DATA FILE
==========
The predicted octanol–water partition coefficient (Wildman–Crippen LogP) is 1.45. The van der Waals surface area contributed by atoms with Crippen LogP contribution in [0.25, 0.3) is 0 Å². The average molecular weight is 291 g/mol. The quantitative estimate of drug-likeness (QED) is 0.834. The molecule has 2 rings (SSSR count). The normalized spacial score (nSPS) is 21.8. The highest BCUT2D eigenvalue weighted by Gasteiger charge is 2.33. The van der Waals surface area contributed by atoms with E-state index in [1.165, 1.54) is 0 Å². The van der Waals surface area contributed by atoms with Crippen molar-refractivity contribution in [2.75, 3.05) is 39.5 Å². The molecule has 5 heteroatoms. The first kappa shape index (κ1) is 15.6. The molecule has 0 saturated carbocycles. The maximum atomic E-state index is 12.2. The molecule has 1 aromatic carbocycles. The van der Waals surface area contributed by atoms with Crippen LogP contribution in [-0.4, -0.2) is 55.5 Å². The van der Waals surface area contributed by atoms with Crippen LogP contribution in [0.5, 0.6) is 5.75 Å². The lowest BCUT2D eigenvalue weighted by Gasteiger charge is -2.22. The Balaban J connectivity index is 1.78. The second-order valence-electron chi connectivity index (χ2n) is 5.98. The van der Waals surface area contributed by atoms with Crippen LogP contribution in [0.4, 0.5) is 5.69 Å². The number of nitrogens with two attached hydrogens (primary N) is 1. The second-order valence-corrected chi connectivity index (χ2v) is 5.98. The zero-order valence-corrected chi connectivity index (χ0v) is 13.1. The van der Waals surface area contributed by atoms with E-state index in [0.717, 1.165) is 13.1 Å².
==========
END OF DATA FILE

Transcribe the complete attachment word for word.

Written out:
The predicted octanol–water partition coefficient (Wildman–Crippen LogP) is 1.45. The van der Waals surface area contributed by atoms with Crippen LogP contribution in [0.25, 0.3) is 0 Å². The average molecular weight is 291 g/mol. The quantitative estimate of drug-likeness (QED) is 0.834. The molecule has 2 rings (SSSR count). The normalized spacial score (nSPS) is 21.8. The highest BCUT2D eigenvalue weighted by Gasteiger charge is 2.33. The van der Waals surface area contributed by atoms with E-state index in [1.165, 1.54) is 0 Å². The van der Waals surface area contributed by atoms with Crippen molar-refractivity contribution in [2.75, 3.05) is 39.5 Å². The molecule has 5 heteroatoms. The first kappa shape index (κ1) is 15.6. The molecule has 0 saturated carbocycles. The maximum atomic E-state index is 12.2. The molecule has 1 aromatic carbocycles. The van der Waals surface area contributed by atoms with Crippen LogP contribution in [-0.4, -0.2) is 55.5 Å². The van der Waals surface area contributed by atoms with Crippen LogP contribution in [0.5, 0.6) is 5.75 Å². The lowest BCUT2D eigenvalue weighted by Gasteiger charge is -2.22. The Balaban J connectivity index is 1.78. The second-order valence-electron chi connectivity index (χ2n) is 5.98. The van der Waals surface area contributed by atoms with Crippen LogP contribution in [0.4, 0.5) is 5.69 Å². The number of nitrogens with two attached hydrogens (primary N) is 1. The second-order valence-corrected chi connectivity index (χ2v) is 5.98. The zero-order valence-corrected chi connectivity index (χ0v) is 13.1. The van der Waals surface area contributed by atoms with E-state index in [0.717, 1.165) is 13.1 Å².